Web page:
Marcus Stoinis's 60-ball 76 helped Australia claim victory against a Board President's XI. © AFP

Marcus Stoinis’s 60-ball 76 helped Australia claim victory against a Board President’s XI. © AFP

Marcus Stoinis made a strong case for a spot in Australia’s XI for their One-Day Internationals against India with a 60-ball 76 that helped the visitors start their tour successfully with victory over a Board President’s XI in Chennai on Tuesday (September 12).

Stoinis’s quick knock – along with half-centuries from David Warner, Steven Smith and Travis Head – powered Australia to a commanding 347 for 7 in their 50 overs before the bowlers combined to bundle out the home side for 244.

However, with James Faulkner being recalled for this tour, Stoinis could face stiff competition for the allrounder’s spot in the side. Stoinis called it a good headache for the selectors, but hoped both would make it to the team list for Sunday’s first ODI in Chennai.

“I’m sure it’s a good headache to have,” he said after the warm-up game. “He (Faulkner) absolutely dominated in 2013 here, I remember watching it from home. But we’re also pretty different allrounders. He’s probably more on the bowling side, I’m more on the batting side. He’s a left-armer and adds a different aspect to the team’s bowling. I’m no selector, but maybe there’s room for both. We’ll see.”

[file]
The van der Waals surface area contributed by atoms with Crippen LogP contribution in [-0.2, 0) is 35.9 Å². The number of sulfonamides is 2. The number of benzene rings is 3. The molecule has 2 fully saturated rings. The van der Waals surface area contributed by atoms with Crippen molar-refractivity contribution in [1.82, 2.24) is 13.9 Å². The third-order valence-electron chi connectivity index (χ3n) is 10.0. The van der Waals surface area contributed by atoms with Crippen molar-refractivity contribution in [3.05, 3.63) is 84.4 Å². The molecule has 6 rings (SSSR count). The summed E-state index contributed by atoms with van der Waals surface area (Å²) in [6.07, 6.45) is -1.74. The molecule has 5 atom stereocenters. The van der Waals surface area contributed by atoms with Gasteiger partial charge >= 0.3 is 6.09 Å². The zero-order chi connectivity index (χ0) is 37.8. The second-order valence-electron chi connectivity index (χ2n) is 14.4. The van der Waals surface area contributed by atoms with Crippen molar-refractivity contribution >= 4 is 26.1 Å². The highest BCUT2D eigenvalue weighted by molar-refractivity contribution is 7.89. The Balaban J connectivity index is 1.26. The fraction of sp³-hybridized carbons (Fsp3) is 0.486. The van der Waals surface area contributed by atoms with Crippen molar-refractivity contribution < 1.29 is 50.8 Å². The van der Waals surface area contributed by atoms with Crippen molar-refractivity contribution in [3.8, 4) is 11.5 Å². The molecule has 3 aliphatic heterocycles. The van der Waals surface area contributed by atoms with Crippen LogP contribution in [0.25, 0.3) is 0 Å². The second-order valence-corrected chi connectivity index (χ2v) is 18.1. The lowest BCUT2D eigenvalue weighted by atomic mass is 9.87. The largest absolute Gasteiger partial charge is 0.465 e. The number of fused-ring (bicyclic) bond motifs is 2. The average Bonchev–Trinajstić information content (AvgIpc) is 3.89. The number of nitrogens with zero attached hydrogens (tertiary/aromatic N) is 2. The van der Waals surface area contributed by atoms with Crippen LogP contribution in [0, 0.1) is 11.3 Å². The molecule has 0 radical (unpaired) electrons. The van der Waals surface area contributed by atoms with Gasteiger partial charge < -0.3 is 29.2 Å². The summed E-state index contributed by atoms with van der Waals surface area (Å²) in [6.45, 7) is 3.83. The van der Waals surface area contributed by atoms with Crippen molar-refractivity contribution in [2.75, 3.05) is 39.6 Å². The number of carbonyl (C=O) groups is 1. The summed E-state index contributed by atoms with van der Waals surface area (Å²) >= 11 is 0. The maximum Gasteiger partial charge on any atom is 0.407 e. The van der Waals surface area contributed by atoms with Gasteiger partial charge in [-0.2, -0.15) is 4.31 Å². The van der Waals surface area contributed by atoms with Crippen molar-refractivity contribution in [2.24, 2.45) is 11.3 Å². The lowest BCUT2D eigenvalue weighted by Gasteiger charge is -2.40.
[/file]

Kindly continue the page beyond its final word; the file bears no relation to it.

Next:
Stoinis would perhaps be unlucky if he misses out, for he has been with the squad without getting a run for a while. Recently, he was dropped from Australia’s Test squad for the Bangladesh tour despite not playing a single game in the India series earlier. Stoinis was also part of Australia’s Champions Trophy squad but didn’t manage a place in the XI for any of their three games.

The allrounder said he didn’t feel hard done by by the selection process, but hinted at frustration.

“Not really (feel undone), there are a lot of people in the same position who haven’t played or haven’t been selected in a while,” he said. “In every series, there are people who are hard done by. Obviously I’m ready to go and I’ve been wanting to play, but for one reason or the other, selection doesn’t go your way. But that happens in every single series. That happened in the last Test series in India to the next Test series in Bangladesh. Selection is tough and not all of us understand what goes on.”

One thing that could work in Stoinis’s favour is his experience in Indian conditions, having been part of the Indian Premier League apart from touring the country for an ‘A’ series three years back.

“I think being exposed to conditions obviously helps,” he said. “I’ve been to three IPLs and for an ‘A’ tour, we’ve got an Indian coach – S Sriram (spin consultant) – and we’re working closely with him, that helps.

“Sriram and I get along well. We were in Delhi (Daredevils) together in my first IPL. I’ve been working with him all that IPL, and then the ‘A’ series was only a couple of months after that. So I was working with him for about four months on the trot. What we were working on for that ‘A’ series was very different from what we’re working on for the one-day series; that was more about defence in the subcontinent and how you can trust that before going on to attack the spinners.”

Looking ahead to the series, Stoinis predicted a high-scoring competition similar to Australia’s 2013 tour.

“I think we have to bat really well this series,” he said. “India are in form. They’re batting really well. We need heavy runs – 350, yes.”